Radiation Effects on SRAM-Based FPGAs

Modeling and simulation of radiations effects
Part of the Lecture Notes in Electrical Engineering book series (LNEE, volume 26)

The past 30 years have seen the discovery that electronic circuits are sensitive to transient effects such as Single Event Upsets (SEUs) provoked by ionizing radiation [1]. Since the discovery of SEUs at aircraft altitudes, researchers have made significant efforts to monitor the environment. The space and the earth environment contain various ionizing radiations, generated by natural phenomena such as sun activity and manmade radiation that interacts with silicon atoms. If, at ground level, neutrons and alpha particles are the most frequent causes of SEUs, in a space environment, they are protons and heavy ions. When a particle hits the surface of a silicon area, it loses its energy through the production of free electron-hole pairs, resulting in a dense ionized track in the struck region [2]. Interestingly, when the struck silicon area implements a static memory cell, the transient pulse may induce permanent changes: it can indeed activate the inversion of the stored value. In SRAM-based FPGAs, transient faults originating in the FPGAs configuration memory have dramatic effects since the circuits the FPGAs implement are totally controlled by the content of the configuration memory, which is composed of static RAM cells [3, 4]. In this chapter, the effects of the SEUs within the configuration memory of SRAM-based FPGAs will be accurately described, thanks to the graph model presented in the previous chapter, the effects of SEUs within the internal FPGA’s resources is modeled and analyzed.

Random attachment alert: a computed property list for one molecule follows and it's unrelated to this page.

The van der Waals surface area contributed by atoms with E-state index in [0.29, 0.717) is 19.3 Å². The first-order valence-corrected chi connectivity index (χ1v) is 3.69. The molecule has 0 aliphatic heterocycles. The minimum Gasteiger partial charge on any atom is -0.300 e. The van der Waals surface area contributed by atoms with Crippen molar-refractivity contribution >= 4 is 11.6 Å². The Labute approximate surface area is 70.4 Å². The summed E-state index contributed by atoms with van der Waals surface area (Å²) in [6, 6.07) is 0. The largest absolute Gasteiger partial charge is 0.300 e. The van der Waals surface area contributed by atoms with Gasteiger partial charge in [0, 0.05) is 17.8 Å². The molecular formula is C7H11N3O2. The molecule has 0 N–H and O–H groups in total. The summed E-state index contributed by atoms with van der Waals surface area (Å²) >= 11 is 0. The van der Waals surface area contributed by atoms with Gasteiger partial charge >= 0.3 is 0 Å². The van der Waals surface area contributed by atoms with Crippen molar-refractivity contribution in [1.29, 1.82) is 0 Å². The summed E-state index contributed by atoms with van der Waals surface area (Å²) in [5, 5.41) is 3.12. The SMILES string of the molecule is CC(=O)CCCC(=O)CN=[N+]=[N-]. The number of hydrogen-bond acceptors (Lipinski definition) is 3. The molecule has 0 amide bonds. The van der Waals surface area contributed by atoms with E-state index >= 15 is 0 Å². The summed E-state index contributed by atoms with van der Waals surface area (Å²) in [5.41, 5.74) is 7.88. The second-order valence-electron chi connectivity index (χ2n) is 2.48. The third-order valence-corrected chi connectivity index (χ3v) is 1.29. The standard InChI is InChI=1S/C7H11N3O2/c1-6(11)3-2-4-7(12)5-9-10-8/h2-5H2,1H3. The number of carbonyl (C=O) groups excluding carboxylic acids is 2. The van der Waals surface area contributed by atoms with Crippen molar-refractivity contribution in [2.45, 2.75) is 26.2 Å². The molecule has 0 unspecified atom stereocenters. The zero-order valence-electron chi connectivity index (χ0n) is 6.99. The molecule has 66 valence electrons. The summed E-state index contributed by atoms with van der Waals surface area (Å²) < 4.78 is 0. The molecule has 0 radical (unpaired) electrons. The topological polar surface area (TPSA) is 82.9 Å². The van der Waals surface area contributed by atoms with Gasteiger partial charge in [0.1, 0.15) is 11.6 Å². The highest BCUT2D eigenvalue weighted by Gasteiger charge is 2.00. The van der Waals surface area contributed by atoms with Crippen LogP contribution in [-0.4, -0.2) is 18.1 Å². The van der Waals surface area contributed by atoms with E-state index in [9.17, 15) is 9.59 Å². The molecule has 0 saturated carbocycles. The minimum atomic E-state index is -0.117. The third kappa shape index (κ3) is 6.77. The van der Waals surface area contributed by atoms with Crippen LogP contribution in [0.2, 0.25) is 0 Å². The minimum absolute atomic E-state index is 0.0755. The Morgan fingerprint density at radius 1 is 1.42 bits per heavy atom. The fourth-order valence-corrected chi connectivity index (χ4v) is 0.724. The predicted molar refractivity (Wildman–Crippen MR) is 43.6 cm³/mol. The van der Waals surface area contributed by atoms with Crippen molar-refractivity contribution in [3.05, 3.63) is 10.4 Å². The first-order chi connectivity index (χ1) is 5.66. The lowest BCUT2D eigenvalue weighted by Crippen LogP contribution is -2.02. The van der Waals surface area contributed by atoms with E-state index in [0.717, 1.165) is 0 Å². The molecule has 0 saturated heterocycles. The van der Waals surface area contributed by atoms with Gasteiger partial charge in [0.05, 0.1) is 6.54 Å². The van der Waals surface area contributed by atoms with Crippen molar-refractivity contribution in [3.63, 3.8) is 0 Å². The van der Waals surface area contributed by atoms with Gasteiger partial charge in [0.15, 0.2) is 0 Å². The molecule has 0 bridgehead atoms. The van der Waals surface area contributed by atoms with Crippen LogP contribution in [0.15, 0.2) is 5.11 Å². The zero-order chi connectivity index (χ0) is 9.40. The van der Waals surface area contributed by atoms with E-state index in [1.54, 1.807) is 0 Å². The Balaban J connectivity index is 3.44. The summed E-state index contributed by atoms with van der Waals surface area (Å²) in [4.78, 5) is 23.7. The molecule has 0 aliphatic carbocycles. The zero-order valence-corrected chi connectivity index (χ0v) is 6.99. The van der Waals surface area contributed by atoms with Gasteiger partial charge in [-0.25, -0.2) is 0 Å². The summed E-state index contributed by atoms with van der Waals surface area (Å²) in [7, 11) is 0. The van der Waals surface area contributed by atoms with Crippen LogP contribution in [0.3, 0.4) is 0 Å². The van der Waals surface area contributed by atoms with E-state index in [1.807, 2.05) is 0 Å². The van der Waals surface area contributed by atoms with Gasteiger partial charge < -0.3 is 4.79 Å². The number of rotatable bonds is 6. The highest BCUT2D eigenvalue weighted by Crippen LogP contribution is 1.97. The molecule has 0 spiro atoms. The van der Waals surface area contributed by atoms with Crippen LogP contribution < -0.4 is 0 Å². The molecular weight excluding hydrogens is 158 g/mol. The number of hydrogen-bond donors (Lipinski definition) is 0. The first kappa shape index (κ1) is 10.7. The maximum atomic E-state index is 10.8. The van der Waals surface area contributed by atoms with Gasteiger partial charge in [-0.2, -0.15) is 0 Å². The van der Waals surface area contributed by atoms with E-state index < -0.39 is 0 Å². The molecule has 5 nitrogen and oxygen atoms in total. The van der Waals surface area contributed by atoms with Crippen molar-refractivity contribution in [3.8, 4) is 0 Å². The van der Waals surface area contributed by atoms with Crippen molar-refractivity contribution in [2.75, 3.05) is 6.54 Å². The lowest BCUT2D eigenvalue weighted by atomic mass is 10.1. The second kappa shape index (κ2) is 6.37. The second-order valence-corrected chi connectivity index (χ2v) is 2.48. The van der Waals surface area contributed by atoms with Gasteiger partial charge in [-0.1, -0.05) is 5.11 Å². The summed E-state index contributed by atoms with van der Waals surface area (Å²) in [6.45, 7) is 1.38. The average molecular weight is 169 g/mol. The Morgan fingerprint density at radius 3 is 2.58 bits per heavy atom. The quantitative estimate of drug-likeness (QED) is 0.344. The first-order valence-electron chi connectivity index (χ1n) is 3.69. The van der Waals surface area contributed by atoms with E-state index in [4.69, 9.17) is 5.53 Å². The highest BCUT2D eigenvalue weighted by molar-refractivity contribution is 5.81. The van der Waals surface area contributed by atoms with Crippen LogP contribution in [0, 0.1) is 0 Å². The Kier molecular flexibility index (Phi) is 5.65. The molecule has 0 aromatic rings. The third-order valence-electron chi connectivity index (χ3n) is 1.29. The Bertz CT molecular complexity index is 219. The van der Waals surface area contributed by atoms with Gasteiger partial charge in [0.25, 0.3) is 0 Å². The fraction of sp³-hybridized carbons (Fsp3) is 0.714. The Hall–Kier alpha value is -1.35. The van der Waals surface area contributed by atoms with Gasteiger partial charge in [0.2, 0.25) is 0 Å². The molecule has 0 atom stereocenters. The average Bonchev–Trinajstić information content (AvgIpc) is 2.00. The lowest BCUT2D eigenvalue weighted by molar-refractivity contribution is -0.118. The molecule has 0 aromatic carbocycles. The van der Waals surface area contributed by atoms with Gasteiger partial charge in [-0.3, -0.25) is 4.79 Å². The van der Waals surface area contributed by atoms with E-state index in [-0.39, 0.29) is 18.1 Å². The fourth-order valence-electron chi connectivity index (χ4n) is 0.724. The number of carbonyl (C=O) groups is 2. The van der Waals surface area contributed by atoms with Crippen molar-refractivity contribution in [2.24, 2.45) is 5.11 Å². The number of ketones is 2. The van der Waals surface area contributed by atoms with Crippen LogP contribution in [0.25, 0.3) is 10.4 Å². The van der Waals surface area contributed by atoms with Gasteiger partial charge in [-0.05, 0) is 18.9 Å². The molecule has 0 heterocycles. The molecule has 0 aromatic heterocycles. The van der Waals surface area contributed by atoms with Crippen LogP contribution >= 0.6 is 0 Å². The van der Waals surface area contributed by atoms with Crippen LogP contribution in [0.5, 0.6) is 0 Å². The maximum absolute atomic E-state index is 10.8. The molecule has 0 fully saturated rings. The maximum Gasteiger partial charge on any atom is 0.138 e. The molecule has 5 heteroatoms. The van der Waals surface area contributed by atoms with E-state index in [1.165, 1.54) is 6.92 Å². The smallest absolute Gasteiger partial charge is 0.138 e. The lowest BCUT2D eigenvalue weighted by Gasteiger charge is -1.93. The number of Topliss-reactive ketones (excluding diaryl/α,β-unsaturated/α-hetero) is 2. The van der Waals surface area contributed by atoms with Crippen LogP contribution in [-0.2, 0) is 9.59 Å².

Application Layer Device Under Test Logic Resource FPGA Device Triple Modular Redundancy 
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